SharePoint 2010 Apps for n00bs – Data and Lists


We’ll start off by running through the very fundamentals of any application – storing data in lists, with some basic interfaces to get & set the data too. In SharePoint land, unlike SQL, we always have a basic interface to any list with the out-of-the-box forms SharePoint will provision for any given list store. This is nice because sometimes writing a GUI for doing it ourselves can be a pain, especially if you rarely ever want to interact with the list so can’t be bothered to write one especially. Incidentally all lists will always have automatically various web-service interfaces to interact with them too, but that too is for another day.

There are many types of lists – Document Libraries you’ve probably heard of for example, but all lists effectively inherit from a base “List” implementation so that’s what we’re going to build for now.

This workshop & the one on reports is also in video form – https://youtu.be/iyQmam_fvdg

Steps to Build a SharePoint Application

There’s multiple ways to build things in SharePoint. The most common & easiest way is to use the web GUI to do it so that’s how we’re going to start; later I’ll dive into how to programmatically do the same but for now it’s a case of:

  1. Create a (blank) site.
  2. Create lists to hold products and sales.
  3. Add product/sale data.

Create a Site

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From Central Administration, I’ll create a blank site for my application. There’s only 1 user, me, AKA “Administrator”.

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My rather barren looking site. Even with the “blank” site we get various master-pages and a default page as seen above; if a site was truly blank, you wouldn’t see anything in a browser. You could think of the different site-types as different application templates – we want enough functionality that we can use the default SharePoint GUI to play around and create more things, but little else.

Create lists

I’ll do the next bit in SharePoint Designer 2010 (free download, also called “SPD” for short) as it’s just quicker. From SPD click “Open Site” and enter the URL of your new site, in this case http://sfb-ntlm-ad:39712/sites/PetStore (or you can click “Open in SharePoint Designer” from the web-browser site-actions menu).

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Our new site in SharePoint Designer (SPD). Already some basic security & UI functionality is provided (master-pages etc.).

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In “Lists and Libraries” we want to create two custom lists, “Inventory” and “Sales” – custom just means “blank” in this instance.

Once you’ve created both, let’s edit one. Click on it in the list (of lists), then click the toolbar button “Edit Columns” to add any missing columns (“Title” & others are created by default)

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Let’s add a “price” field:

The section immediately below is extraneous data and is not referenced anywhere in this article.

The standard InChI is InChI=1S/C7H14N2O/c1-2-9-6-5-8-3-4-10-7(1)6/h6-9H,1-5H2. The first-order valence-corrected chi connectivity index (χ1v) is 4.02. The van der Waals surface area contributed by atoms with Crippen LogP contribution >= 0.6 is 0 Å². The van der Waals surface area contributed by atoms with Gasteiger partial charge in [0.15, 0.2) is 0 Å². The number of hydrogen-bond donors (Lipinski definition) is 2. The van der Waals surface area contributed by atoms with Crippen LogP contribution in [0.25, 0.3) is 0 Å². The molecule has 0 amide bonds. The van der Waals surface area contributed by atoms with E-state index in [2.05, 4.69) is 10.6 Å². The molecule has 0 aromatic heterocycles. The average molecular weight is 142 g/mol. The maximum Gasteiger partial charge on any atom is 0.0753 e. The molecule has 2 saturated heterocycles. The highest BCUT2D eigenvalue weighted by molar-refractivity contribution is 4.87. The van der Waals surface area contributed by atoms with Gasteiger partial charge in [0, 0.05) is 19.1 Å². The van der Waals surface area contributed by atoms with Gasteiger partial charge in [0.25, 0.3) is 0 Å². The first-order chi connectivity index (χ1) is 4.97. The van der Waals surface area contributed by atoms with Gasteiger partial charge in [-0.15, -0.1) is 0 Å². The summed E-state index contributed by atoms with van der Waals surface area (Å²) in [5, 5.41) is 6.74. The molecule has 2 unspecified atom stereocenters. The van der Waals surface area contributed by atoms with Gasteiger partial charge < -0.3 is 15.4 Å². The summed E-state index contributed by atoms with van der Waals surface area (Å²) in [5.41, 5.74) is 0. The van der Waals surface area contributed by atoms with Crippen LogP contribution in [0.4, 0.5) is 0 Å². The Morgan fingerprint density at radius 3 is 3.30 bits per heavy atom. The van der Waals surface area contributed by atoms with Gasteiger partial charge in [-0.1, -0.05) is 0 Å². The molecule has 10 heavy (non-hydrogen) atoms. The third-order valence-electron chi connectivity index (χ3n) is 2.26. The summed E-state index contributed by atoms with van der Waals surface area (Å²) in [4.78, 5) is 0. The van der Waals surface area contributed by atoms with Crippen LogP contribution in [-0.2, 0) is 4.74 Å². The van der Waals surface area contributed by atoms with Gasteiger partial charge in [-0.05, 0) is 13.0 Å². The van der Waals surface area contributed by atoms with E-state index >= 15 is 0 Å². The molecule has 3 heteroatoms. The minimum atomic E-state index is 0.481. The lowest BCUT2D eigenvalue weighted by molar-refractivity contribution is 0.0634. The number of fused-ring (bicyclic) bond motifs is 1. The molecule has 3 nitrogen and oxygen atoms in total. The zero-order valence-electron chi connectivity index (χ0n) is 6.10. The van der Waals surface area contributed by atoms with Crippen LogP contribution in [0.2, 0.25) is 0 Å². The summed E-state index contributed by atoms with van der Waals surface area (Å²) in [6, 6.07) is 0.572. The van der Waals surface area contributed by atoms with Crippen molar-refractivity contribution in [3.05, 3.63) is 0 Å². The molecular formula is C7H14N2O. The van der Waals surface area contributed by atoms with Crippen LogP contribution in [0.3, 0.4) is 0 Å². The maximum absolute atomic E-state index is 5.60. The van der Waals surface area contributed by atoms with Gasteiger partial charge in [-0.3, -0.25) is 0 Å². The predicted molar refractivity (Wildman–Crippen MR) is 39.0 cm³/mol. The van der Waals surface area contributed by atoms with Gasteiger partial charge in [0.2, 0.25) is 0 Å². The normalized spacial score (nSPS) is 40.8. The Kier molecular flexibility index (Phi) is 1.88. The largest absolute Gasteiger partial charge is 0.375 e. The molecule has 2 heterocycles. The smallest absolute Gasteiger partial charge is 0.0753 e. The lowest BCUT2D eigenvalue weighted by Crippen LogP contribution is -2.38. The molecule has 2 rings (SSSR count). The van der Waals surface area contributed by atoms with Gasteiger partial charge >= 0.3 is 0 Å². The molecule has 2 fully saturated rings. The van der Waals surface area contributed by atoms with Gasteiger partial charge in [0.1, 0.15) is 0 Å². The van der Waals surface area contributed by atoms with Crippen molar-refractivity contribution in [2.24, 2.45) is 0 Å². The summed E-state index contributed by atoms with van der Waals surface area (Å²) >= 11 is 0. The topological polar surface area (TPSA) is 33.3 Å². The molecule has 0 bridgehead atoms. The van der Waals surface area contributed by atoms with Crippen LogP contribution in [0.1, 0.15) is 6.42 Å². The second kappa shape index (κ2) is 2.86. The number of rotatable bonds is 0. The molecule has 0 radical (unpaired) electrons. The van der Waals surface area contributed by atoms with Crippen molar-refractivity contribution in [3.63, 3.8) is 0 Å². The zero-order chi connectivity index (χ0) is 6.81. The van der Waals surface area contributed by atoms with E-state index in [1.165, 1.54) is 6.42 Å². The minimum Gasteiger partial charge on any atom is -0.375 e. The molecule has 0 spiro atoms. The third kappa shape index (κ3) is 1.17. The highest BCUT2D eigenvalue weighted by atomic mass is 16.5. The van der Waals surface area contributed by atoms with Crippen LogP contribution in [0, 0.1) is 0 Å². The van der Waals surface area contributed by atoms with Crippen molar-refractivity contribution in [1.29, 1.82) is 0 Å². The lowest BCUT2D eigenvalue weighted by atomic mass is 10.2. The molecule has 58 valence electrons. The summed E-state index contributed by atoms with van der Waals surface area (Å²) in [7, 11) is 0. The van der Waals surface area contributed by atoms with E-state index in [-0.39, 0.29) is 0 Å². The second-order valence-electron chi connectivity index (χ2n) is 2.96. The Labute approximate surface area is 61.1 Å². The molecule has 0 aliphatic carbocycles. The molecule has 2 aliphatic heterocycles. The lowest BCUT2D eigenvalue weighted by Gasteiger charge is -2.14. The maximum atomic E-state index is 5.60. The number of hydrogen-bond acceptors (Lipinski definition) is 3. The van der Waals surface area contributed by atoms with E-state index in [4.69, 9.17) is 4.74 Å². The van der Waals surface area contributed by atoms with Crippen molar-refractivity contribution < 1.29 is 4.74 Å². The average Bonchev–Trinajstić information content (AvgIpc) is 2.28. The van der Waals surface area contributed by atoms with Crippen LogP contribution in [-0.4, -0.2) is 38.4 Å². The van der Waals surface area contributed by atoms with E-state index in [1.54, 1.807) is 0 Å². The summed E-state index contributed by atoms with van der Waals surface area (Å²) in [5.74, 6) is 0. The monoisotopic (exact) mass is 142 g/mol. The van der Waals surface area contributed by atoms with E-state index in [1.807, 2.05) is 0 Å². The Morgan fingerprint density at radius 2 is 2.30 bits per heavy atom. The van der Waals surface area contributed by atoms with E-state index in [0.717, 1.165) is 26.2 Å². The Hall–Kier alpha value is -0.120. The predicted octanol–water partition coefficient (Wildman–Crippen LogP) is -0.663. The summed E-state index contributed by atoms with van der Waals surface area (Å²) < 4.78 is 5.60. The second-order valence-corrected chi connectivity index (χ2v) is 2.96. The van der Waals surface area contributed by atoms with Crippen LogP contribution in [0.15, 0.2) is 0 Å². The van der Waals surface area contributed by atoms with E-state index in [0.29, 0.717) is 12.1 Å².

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Now edit the column settings:

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Done; the full list schema is as follows (with hidden out-of-the-box columns too):

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Now do the same, but for “Sales”; making custom-field “Game Sold” a “lookup” field to “Games” as follows:

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Your list should look something like:

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Note: I renamed “Title” to “Customer Name” as all lists in SharePoint-land have to have a title field as every list inherits from a base content-type “Item” which has this field, but more on that another day. In short, you have to have it in one form or another, even if you don’t use it. Apart from that I’ve set “Sale Date” to default to today’s date and “Quantity” to default to “1”.

Now you’re done in SharePoint Designer. You can do the exactly same list-creation process via the browser too, but just because there’re fewer clicks so I chose to do it in SPD.

Add some data

I’ll do this in the GUI; there’s a great datasheet view that speeds this up greatly. This is one of the many things that come even with blank sites, but more on that later.

Open/refresh the homepage again, navigate to the Inventory list and then click:

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Select “Datasheet View” & enter data like you would a spread-sheet.

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Please note, I have no idea how much dogs/cats actually cost, however I did learn there is such a thing as a “Munchkin cat”. You learn something every day, thanks Wikipedia.

Now do the same for “sales”

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It turns out the Munchkin cat is very popular. Who knew?

Wrap-Up

You’ve created your first lists to store and link data – well done! It’s not rocket-science of course but it is important obviously, and this is just the absolute very basics. What we’ve done here you can automate of course – the same way you don’t need a GUI to create SQL Server tables, and as for the data-input/forms of the data mentioned – don’t worry if you don’t like them, you can change them but we’re looking at that separately in the “Forms” demo where we’ll customise and modify the forms SharePoint has given us by default, but for now just getting a reasonable schema in and some data will be enough.

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